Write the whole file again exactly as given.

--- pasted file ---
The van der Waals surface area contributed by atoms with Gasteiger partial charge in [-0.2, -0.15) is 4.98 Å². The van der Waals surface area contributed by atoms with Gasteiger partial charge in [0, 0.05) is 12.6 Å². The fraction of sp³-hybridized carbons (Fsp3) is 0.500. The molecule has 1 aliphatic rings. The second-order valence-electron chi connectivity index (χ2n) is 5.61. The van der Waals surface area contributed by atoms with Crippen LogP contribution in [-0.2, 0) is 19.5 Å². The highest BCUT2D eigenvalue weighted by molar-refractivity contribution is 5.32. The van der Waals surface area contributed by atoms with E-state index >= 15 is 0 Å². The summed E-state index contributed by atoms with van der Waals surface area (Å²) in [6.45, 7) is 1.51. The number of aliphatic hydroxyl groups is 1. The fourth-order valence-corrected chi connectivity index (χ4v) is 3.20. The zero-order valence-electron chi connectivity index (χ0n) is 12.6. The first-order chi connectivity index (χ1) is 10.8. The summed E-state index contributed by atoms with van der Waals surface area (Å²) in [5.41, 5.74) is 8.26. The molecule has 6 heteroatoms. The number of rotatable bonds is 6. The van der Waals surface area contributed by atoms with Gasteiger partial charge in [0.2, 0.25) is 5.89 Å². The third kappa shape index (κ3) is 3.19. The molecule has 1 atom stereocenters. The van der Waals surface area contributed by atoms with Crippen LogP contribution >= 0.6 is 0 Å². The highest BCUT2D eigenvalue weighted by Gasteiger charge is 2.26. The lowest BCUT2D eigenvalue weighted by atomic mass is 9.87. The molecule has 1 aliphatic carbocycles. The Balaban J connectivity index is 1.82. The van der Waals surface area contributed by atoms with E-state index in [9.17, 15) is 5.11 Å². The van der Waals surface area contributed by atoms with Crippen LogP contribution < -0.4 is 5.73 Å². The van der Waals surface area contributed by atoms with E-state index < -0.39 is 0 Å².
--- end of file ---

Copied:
The van der Waals surface area contributed by atoms with Gasteiger partial charge in [-0.2, -0.15) is 4.98 Å². The van der Waals surface area contributed by atoms with Gasteiger partial charge in [0, 0.05) is 12.6 Å². The fraction of sp³-hybridized carbons (Fsp3) is 0.500. The molecule has 1 aliphatic rings. The second-order valence-electron chi connectivity index (χ2n) is 5.61. The van der Waals surface area contributed by atoms with Crippen LogP contribution in [-0.2, 0) is 19.5 Å². The highest BCUT2D eigenvalue weighted by molar-refractivity contribution is 5.32. The van der Waals surface area contributed by atoms with E-state index >= 15 is 0 Å². The summed E-state index contributed by atoms with van der Waals surface area (Å²) in [6.45, 7) is 1.51. The number of aliphatic hydroxyl groups is 1. The fourth-order valence-corrected chi connectivity index (χ4v) is 3.20. The zero-order valence-electron chi connectivity index (χ0n) is 12.6. The first-order chi connectivity index (χ1) is 10.8. The summed E-state index contributed by atoms with van der Waals surface area (Å²) in [5.41, 5.74) is 8.26. The molecule has 6 heteroatoms. The number of rotatable bonds is 6. The van der Waals surface area contributed by atoms with Gasteiger partial charge in [0.2, 0.25) is 5.89 Å². The third kappa shape index (κ3) is 3.19. The molecule has 1 atom stereocenters. The van der Waals surface area contributed by atoms with Crippen LogP contribution >= 0.6 is 0 Å². The highest BCUT2D eigenvalue weighted by Gasteiger charge is 2.26. The lowest BCUT2D eigenvalue weighted by atomic mass is 9.87. The molecule has 1 aliphatic carbocycles. The Balaban J connectivity index is 1.82. The van der Waals surface area contributed by atoms with E-state index in [9.17, 15) is 5.11 Å². The van der Waals surface area contributed by atoms with Crippen LogP contribution < -0.4 is 5.73 Å². The van der Waals surface area contributed by atoms with E-state index < -0.39 is 0 Å².